Not all the freed charge carriers generated by this process will contribute to the current, however. Instead, a significant proportion of the electrons and holes will pair up again, generating heat. This reduces the energy conversion efficiency of a photovoltaic material: the percentage of the incoming solar energy that is converted into electrical energy. This is one of the most important parameters of a solar cell’s quality. Currently, commercially available silicon solar cells are approximately 20 % efficient, but extensive efforts are being made to improve this value.
We now know what is happening inside a solar cell, but what are the practicalities of using solar cells to capture energy from the Sun? A standard solar module is approximately 1.3 m2 and consists of an array of around 50 single solar cells. Depending on the technology, one module will deliver about 200 W, so an assembly of five modules can supply the energy needs of an average household – about 1 kW. In theory, the total energy demand of Europe could be satisfied by covering just 1 % of the continent with solar cells. Realistically, however, solar power is only going to be part of the solution to our energy needs.
In Europe in 2010, about 1 % of energy was obtained using photovoltaic technology, but optimistic estimates of what proportion of Europe’s energy needs could, realistically, be met by solar power range from 30 to 50 %. More precise figures are not yet possible because the necessary technological innovations are still being developed.
One of the limitations of solar energy is that the amount of electricity generated by solar cells is strongly dependent on environmental factors including cloudy weather; the angle at which the sunlight strikes the panel; snow, rain, leaves and other debris on the surface; and, of course, night time. One way to address these issues is by incorporating solar energy into a smart grid, a new concept of a power grid that co-ordinates electricity production from several sources – including solar cells, thermal generators and nuclear plants – to meet consumer demand. In this kind of power distribution, solar cells are playing an increasingly important role.
They are also becoming more popular on a smaller scale where the electricity produced may be used on-site – in people’s houses, for roadside telephones, at industrial plants, and on boats, cars and even the International Space Stationw1.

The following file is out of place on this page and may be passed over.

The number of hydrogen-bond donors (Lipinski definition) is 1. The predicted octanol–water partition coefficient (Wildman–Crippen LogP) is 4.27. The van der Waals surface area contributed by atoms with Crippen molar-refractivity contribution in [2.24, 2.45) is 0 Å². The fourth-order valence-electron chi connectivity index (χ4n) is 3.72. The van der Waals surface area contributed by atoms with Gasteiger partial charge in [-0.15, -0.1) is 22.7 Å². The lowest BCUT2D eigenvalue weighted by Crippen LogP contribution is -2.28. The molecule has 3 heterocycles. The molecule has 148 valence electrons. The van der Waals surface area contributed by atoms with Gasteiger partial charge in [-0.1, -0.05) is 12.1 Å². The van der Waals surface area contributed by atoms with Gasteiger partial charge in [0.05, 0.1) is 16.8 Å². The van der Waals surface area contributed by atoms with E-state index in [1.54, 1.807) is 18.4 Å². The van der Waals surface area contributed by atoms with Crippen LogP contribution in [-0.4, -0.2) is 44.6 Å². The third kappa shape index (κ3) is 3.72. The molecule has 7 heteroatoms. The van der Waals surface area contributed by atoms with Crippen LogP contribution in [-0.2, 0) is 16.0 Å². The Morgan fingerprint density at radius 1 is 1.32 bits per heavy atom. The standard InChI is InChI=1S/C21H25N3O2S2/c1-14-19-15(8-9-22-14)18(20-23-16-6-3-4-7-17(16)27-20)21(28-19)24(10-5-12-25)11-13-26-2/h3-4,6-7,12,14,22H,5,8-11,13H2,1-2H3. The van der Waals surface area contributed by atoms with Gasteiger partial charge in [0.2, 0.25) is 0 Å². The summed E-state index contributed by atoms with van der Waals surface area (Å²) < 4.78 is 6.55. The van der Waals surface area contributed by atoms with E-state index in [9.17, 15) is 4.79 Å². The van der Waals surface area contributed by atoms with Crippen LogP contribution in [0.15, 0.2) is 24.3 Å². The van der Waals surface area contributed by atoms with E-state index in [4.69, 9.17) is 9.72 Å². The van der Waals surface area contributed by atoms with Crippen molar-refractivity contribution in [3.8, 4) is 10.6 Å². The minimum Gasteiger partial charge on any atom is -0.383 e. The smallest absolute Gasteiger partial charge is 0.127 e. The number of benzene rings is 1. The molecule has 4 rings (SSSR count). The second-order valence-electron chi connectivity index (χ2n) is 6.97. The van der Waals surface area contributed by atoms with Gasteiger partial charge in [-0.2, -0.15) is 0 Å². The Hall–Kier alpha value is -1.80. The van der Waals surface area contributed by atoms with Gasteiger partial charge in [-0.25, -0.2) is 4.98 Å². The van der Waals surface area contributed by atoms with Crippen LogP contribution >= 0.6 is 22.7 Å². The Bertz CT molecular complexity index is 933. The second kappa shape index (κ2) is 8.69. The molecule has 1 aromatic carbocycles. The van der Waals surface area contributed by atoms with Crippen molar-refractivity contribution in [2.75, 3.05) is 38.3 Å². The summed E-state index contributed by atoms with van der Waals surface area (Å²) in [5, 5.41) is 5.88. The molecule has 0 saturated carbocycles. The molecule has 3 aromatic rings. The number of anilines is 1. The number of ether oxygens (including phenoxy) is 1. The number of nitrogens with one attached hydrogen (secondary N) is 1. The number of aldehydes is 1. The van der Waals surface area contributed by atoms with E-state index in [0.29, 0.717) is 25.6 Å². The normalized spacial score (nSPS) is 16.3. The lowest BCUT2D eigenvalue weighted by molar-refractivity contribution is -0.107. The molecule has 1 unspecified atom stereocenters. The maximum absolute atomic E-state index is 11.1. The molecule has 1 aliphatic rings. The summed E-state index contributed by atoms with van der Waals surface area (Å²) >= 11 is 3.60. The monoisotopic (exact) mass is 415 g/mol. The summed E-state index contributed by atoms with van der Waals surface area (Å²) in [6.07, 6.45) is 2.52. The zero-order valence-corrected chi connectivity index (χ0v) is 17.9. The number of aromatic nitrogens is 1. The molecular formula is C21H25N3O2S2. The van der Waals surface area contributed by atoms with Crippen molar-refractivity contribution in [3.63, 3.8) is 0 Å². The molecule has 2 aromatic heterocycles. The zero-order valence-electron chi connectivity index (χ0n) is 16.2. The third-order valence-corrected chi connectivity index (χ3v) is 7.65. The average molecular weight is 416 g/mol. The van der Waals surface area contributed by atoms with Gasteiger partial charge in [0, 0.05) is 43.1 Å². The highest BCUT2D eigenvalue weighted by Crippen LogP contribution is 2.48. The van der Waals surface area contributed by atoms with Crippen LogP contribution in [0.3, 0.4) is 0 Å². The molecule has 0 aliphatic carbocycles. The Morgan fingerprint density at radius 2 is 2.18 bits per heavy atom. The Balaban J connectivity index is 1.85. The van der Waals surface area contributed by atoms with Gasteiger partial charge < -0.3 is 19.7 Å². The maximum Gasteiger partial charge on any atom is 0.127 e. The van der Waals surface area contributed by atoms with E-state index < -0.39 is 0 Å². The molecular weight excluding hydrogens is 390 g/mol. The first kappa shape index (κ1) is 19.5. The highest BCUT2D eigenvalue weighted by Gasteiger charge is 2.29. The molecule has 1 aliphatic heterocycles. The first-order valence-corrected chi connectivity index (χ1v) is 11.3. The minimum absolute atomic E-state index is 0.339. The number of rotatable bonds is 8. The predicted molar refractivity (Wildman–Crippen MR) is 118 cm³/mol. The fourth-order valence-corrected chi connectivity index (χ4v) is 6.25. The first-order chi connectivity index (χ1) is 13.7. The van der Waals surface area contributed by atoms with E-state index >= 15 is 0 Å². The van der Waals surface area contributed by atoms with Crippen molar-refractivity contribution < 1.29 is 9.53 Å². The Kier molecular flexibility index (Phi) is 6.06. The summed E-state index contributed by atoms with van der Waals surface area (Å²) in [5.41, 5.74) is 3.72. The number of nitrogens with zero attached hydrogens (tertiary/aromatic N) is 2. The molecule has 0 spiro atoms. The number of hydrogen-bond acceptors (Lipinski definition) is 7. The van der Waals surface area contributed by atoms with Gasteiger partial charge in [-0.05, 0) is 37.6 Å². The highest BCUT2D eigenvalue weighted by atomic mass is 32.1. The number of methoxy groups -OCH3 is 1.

So while we are still unreachably far from meeting our annual global energy needs from five hours of sunshine, photovoltaic technology is increasingly a feasible source of energy. Next time you switch on the kettle or the television, think of the sunlight that helped to power it.
Photovoltaic panels based on crystalline semiconductors – as described in this article – are relatively expensive to produce and process. An alternative is offered by organic photovoltaic materials, which allow large solar panels on flexible substrates to be produced using low-cost processes such as inkjet printing. However, much more research is necessary to improve their efficiency.
Most organic photovoltaic devices are based on thin films comprising an electron-accepting component (such as a fullerene derivative) and an electron-donating component (usually a conjugated polymer) between two electrodes. An important requirement is to mix these two components to obtain a continuous network of donor and acceptor paths for the carriers (electrons or holes) to reach the appropriate electrode (see image). Analysis with synchrotron X-rays at the European Synchrotron Radiation Facility (ESRF) is a good way to examine these materials closely, enabling their characteristics to be improved.
To learn more, see the ESRF websitew2.
ESRF is a member of EIROforumw3, the publisher of Science in School.
Find out more about organic photovoltaics at ESRF.
Shallcross D, Harrison T (2008) Climate change modelling in the classroom. Science in School 9: 28-33.
Shallcross D, Harrison T, Henshaw S, Sellou L (2009) Looking to the heavens: climate change experiments. Science in School 12: 34-39.